• 00:30:00 In this YouTube video, people applaud and listen to music as they watch a film on line. The film is about a man who protests and has a passion for color but realizes that he does not have a plan to achieve his goal. He also discusses his love of cooking and how it is not a passion, but something he does every Sunday. The film ends with the man discussing his love of the mountains and how they are always a part of his cooking.
  • 00:35:00 The video discusses the government's efforts to shut down the student movement, which it describes as a communist conspiracy. It highlights the violence that students have faced from the police, and shows footage of students being violently beaten and killed. The narrator argues that the students were simply responding to government aggression, and that if the movement had not taken to the streets, they would have ended up in the streets themselves.
  • 00:40:00 This video features clips from a film called "El Grito" which tells the story of a group of students in Bolivia who rebel against their government. The students are fighting for their rights and for the rights of all people, and they are making progress in their fight.
  • 00:45:00 The participants have agreed on the importance of education for the people to come up with new indicators not just what needs to be done, but also May. They feel that having a maternal sense of word is complete for the music. A good comment from the people. People are watching TV at home or not where they have come to ask the president about changing the TV program. It is simple. No, no no.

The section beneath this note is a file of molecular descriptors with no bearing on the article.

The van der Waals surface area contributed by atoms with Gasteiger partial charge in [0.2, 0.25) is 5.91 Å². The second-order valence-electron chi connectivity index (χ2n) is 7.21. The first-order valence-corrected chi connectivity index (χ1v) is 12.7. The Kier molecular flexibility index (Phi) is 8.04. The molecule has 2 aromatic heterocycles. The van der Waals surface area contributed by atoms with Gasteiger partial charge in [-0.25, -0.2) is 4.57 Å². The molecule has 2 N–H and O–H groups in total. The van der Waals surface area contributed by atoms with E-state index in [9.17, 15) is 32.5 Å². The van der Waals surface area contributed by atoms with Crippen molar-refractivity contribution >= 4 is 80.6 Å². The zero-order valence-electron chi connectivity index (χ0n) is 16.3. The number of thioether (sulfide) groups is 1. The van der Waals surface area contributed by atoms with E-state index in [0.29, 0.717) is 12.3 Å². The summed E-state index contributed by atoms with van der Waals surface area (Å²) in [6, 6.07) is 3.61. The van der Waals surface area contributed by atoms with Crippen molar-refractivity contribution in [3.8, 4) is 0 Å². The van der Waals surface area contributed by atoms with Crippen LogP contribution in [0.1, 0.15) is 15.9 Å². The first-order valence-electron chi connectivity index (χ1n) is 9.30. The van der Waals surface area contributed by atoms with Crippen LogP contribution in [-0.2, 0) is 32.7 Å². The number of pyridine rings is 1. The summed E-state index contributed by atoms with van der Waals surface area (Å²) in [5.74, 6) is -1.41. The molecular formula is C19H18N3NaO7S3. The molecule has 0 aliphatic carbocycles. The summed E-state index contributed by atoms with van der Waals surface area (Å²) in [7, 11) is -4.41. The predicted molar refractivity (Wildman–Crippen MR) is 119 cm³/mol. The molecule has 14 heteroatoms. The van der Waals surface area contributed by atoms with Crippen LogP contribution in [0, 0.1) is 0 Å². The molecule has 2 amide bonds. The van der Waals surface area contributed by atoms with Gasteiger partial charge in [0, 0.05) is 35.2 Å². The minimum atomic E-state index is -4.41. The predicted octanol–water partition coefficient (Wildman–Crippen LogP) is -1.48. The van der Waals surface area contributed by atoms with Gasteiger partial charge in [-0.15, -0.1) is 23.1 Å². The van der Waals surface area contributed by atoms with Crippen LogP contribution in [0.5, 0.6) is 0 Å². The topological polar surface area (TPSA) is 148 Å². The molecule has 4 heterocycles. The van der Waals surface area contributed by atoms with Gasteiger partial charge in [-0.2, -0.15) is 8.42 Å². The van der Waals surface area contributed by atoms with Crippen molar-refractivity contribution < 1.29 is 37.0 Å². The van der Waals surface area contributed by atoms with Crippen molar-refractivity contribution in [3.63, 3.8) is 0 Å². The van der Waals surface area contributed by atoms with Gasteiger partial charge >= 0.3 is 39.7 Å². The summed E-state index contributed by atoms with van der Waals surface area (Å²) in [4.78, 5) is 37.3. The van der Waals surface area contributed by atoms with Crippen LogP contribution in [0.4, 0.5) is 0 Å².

• 00:50:00 The video discusses the issue of dialogue in the current situation in eibar, where the city has been occupied by the army for many months. The speaker speaks about the lack of dialogue between the government and the people of eibar, and how the lack of dialogue has led to violence. The speaker also speaks about how he has come up with many different ideas to try to resolve the problems of the day, without being arrested at the door. Finally, the speaker talks about his encounter with the religious leader, who told him that the order to arrest him had not been sent.
  • 00:55:00 This video features a discussion about the Mexican Constitution and how it allows for or does not allow for unificación, or the merging of two or more Mexican states. The jefe de la policía, or head of the police department, is interviewed and he says that the Constitution allows for unificación, but that there are regulations that need to be followed in order for this to happen. He also says that every permit for a demonstration is accompanied by the cancellation of the previous permit. The students discuss the various ways in which they have been affected by the recent protests. Some of the topics discussed include the wealth of some of the drivers involved in the protests, small business owners who have had their property destroyed, truck drivers who have had their cargo stolen, factory workers who have been injured, and the thousands of motorists who have been detained for money or for destruction of property. The students also talk about the importance of the Mexican Constitution and how it has been ignored in recent years. They note that the drivers involved in the protests are from all socioeconomic backgrounds, and that the money they are asking for isn't that important when compared to the financial problems faced by many people every day. The students share their stories about how the protests have affected them, and how

01:00:00 - 01:40:00

The video discusses the events of November 20, 1968, which are known as the "El Grito." The video features interviews with people who were involved in the events, as well as footage of the event itself. The people discuss how the event has affected them and how they hope it will be remembered.